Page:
Melatonin is a hormone secreted by the Pineal Gland in the brain. It helps regulate other hormones and maintains the body's internal clock. The circadian rhythm is an internal 24-hour clock, that plays a critical role in when we fall asleep and when we wake up. When it is dark, your body produces more melatonin; when it is light, the production of melatonin drops. Being exposed to bright lights in the evening or too little light during the day can disrupt the body’s normal melatonin cycles.

Melatonin helps control the timing and release of female reproductive hormones. Some researchers also believe that melatonin levels may be related to aging.

Young children have the highest levels of night time melatonin. Researchers believe these levels drop as we age. Some people think lower levels of melatonin may explain why some older adults have sleep problems.

Melatonin has powerful antioxidant effects. Research suggests that it may help strengthen the immune system.

Melatonin is derived from serotonin. Serotonin levels in autism are often high in the blood, but can be low in the brain.  Serotonin cannot cross the blood brain barrier.  The Pineal Gland is inside the brain, but outside the blood brain barrier.

Dose Response
One clever study tried to establish the dose at which Melatonin had an effect on sleep.  It is interesting that they found the dosage was not correlated to weight.  The vast majority of drugs are dosed on how big you are, and often trials assume this to be the case.


All 24 children who completed study procedures obtained a satisfactory response (as defined above) to melatonin at doses between 1 mg and 6 mg. Seven children obtained a satisfactory response at 1 mg, 14 at 3 mg, and only 3 required 6 mg. The child’s age or weight was not associated with melatonin dose response. The mean age/weight (standard deviation) of children responding to 1 mg was 5.9 (1.9) years/26.4 (11.1) kg; and to 3 or 6 mg was 5.9 (2.3) years/25.4 (11.2) kg.

In effect you are treating a hormone deficiency, like any other.  Just as a small person may need more thyroid hormone than a very big person; the same appears to be true with Melatonin.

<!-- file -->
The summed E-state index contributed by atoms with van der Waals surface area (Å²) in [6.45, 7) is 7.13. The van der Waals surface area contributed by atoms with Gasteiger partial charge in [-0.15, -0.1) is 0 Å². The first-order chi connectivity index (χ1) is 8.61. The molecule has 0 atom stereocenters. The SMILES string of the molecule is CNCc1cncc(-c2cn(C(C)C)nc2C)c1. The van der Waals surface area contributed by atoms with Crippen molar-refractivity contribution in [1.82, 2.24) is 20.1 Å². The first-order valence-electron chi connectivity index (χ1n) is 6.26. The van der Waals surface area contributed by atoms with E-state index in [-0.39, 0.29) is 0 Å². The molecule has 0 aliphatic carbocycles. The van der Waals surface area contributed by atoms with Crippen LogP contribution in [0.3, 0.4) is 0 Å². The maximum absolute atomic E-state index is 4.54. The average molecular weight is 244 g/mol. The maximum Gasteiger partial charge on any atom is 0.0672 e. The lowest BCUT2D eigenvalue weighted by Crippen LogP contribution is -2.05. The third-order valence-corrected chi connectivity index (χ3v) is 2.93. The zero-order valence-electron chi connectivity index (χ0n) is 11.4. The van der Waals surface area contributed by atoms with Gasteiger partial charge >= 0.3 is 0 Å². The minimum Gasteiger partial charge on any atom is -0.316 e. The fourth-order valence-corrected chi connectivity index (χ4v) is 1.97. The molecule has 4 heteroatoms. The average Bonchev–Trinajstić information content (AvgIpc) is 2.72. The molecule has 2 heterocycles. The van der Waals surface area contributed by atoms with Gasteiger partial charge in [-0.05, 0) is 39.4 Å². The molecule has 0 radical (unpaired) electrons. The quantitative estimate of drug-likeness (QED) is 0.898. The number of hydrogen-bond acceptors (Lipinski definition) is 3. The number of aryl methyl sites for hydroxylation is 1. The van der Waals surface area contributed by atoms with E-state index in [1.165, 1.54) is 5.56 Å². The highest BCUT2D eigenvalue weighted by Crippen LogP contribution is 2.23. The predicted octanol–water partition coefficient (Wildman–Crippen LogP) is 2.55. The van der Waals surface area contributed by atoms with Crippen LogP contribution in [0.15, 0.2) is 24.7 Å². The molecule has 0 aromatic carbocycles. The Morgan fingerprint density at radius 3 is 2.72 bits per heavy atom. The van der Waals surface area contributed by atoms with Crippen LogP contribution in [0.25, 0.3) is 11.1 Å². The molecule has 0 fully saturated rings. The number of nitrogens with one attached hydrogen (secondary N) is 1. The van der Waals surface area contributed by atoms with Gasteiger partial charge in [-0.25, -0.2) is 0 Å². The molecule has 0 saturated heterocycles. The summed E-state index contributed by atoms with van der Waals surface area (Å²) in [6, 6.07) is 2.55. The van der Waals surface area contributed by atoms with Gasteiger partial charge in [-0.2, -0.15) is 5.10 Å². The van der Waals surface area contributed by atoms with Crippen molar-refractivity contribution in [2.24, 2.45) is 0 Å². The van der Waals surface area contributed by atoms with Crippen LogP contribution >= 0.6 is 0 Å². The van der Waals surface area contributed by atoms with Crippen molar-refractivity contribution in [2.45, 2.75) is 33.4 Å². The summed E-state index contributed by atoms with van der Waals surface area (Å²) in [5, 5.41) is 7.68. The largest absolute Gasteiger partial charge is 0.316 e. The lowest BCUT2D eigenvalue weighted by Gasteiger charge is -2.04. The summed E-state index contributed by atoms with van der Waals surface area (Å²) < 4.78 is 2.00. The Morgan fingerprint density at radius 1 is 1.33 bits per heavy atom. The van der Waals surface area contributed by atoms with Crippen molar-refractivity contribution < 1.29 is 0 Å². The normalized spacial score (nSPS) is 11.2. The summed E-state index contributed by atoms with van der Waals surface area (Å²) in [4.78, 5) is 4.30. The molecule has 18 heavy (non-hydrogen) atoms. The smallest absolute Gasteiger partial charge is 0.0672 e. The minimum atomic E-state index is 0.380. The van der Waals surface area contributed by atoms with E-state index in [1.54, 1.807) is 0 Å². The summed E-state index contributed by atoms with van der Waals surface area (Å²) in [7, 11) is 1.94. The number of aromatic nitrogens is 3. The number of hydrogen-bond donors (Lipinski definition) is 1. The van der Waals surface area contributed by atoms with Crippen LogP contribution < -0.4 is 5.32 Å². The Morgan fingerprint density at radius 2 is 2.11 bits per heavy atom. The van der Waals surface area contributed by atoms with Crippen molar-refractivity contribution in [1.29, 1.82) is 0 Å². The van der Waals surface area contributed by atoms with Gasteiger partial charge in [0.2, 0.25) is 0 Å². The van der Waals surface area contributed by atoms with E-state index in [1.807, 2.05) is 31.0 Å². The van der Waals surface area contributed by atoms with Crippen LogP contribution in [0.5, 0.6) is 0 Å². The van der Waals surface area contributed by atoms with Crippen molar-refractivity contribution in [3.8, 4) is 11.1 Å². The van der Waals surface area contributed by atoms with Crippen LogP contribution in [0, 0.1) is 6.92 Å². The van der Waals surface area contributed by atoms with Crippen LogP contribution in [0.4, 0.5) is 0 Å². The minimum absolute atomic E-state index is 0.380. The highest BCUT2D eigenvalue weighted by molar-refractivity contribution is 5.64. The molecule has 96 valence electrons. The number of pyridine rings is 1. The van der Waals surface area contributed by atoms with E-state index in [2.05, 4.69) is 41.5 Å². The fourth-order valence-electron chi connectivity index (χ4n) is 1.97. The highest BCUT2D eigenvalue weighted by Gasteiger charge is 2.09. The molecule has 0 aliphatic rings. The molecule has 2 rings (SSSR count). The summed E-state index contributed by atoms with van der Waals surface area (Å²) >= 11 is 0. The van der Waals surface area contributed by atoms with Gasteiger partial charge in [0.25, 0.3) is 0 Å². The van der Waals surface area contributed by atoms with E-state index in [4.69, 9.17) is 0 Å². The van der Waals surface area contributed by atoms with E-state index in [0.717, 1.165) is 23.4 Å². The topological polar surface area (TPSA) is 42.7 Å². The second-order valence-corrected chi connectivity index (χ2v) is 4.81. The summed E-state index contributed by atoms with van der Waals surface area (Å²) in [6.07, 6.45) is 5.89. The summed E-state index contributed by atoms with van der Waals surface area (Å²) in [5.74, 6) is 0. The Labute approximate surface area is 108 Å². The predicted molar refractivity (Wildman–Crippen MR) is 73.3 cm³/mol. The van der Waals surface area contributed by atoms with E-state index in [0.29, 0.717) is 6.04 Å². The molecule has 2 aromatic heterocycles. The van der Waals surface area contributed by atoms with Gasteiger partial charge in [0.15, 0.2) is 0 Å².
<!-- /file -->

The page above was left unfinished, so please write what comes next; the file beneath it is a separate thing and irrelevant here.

Much of the “specialist advice” from "doctors" on the web looks incorrect on this subject:-

Melatonin. This naturally occurring peptide released by the brain in response to the setting of the sun has some function in setting the circadian clock. It is available without prescription at most pharmacies and health food stores. Typically the dosage sizes sold are too large. Almost all of the published research on Melatonin is on doses of 1 mg or less, but the doses available on the shelves are either 3 or 6 mg. Nothing is gained by using doses greater than one milligram. Melatonin may not be effective the first night, so several nights' use may be necessary for effectiveness.
(this was advice for people with ADHD, which I regard as part of ASD)

Abnormal Melatonin Synthesis in ASD and in Parents
A surprising amount of work has been done looking at abnormalities in melatonin synthesis in both kids with ASD and their parents.  Hence the title of this post.
The low level of melatonin synthesis is acquired from one or more parent, who will probably also have a sleep disorder.  Not only that, but low melatonin is also linked to increased risk to some serious health conditions, more on that later. 

"In autism spectrum disorders (ASD), low melatonin levels have been reported by three independent groups,1315 but the underlying cause of this deficit and its relationship to susceptibility to ASD was unknown
the serotonin level was significantly higher in individuals with ASD (P=2×10−11) and their parents (P=10−8) than in controls